The second problem was the poverty of the Jews. At that stage Judah had a weak economic infrastructure and the burden of taxes was heavy. The satrap collected taxes for the royal treasury, and both the satrap and his officials from the different provinces of the satrapy had to be paid. Furthermore, the governor and his officials collected taxes for their work. (Nehemiah, however, well aware of his subjects' poverty, did not collect taxes for himself and his officials.) Beyond these expenses, there were the tithes that the Jews were obliged to pay for the maintenance of the service in the Temple. It is thus not surprising that they had to go into debt and often were forced into debt‐slavery in order to meet their obligations. After becoming aware of this problem, Nehemiah canceled all debts.

Nehemiah served for twelve years as governor of Judah and then returned to the royal court in Persia. After a few years, ca. 430 BCE, he went once more to Jerusalem, and was shocked by what he saw. The principles he had laid down during his previous service as governor had been neglected. Nehemiah was so dismayed that he took strong action (Neh. 13). Having discovered that a place was furnished in the Temple for Tobiah the Ammonite by Eliashib the priest, Nehemiah threw the furniture of Tobiah out of the room and commanded that the place be purified. As a result of heavy taxes, the paying of tithes had been neglected; Nehemiah reinstituted the levy. Another problem was the desecration of the Sabbath by foreign traders in Jerusalem; he forbade them to do any business on the Sabbath within or outside the walls of Jerusalem. Finally, Nehemiah vehemently confronted the issue of marriages with foreigners. He even assaulted some of the men and pulled out their hair.

The book of Nehemiah ends abruptly without telling the reader what happened to either Nehemiah or Ezra. Nothing is said of the success of the measures taken against certain Jews described in Nehemiah 13.

Author, Composition, and Sources.

As with the book of Ezra, the great majority of modern scholars consider the book of Nehemiah to have been composed by the later Chronicler sometime in the fourth century BCE. The composition of the book of Nehemiah is, however, full of problems. Nehemiah 1.1–7.5 contains part of the memoir of Nehemiah written in the first person; we may accept this as verbatim quotation by the Chronicler. In Nehemiah 7.6–72, we find a list of returnees to Judah which is essentially the same as the list in Ezra 2. Probably these lists came from the same source, but it remains unexplained why the Chronicler should have repeated it. Nehemiah 8–10 is problematic because it likely represents Ezra's memoir. Several scholars have proposed that these chapters are displaced and must be added after Ezra 10 or must be inserted between Ezra 8 and 9. From a modern point of view this is logical, but it is difficult for a modern scholar to determine what motivated the arrangement of material by an ancient compiler. Nehemiah 9 in the Ezra memoir is a hymn of praise and thanksgiving to God for his guidance of Israel through history, a typical addition of the Chronicler; however, the sense of guilt expressed in this hymn is uncharacteristic of the Chronicler.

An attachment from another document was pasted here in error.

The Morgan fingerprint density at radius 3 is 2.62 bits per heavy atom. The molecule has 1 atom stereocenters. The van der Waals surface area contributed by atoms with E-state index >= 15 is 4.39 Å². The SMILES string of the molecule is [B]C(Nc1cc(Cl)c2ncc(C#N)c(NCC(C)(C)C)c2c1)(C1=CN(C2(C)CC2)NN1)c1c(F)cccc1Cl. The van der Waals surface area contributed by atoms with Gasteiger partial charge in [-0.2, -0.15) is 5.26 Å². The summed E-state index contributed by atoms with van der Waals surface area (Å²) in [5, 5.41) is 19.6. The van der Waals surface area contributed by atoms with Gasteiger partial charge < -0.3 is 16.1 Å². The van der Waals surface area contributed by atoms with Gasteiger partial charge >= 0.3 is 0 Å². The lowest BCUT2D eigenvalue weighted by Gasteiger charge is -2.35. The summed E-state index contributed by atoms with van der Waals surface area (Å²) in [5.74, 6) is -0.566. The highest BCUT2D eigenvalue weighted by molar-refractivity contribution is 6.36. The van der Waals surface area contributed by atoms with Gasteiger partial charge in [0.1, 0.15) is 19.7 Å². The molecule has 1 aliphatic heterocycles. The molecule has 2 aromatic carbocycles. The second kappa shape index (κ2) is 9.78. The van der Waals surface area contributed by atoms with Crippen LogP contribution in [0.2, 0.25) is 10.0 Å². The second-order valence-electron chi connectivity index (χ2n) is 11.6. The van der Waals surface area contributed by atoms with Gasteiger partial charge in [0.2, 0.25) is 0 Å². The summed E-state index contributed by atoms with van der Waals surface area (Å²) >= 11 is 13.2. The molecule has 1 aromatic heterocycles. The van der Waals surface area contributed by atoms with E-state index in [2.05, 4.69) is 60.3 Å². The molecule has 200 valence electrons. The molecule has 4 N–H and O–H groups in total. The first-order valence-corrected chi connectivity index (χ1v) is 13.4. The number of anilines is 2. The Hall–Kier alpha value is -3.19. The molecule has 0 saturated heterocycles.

In Nehemiah 11–13, we have a variety of sources intermixed by the Chronicler and furnished with commentary, and it is difficult to determine what precisely was taken over from Nehemiah's memoir. Among a variety of proposals made by scholars, it seems possible that Nehemiah 11.1–3; 12.31–43 and 13.4–31 are to be regarded as part of the memoir. In Nehemiah 11.1–3, the third person is used for Nehemiah, but in 12.31–43 and 13.4–31 the first person is used. In 12.31–43, we have the description of the dedication of the walls of Jerusalem. In 13.4–31, the second visit of Nehemiah to Jerusalem is described along with the measures he took to combat certain abuses. It is obvious from the work of the Chronicler in Nehemiah 11–12 that he had a preference for genealogical lists, as we also know from the books of Chronicles. In the list of high priests in 12.10–11 (which supplements that in 1 Chron. 5.27–41), we are brought to a time well after 400 BCE. Some even regard the high priest Jaddua as a contemporary of Alexander the Great late in the fourth century BCE. One thing, however, is clear: the late Chronicler who did the final editing of this book was active well into the fourth century BCE.

Theology of the Book.

Because the book is for the most part derived from Nehemiah's memoir, one can form an excellent idea of his beliefs. The most important feature in the religion of Nehemiah is his sense of a living relationship with God. Despite his high regard for the Law, he did not regard it as the only form of mediation between humans and God. If we accept the authenticity of the prayers of Nehemiah, it becomes evident that he believed in immediate contact with God through prayer. As did other Jews in postexilic times, he believed in the dominant role of the Lord as the God of history: God could move the Persian king to give Nehemiah permission to go to Jerusalem; God determined every step that Nehemiah took after his arrival in Jerusalem. Although the work of Nehemiah was mainly political (see Sir. 49.13), a close relationship between politics and religion was presumed. Nehemiah never doubted that God was on his side and would finally grant him victory over his adversaries.

F. Charles Fensham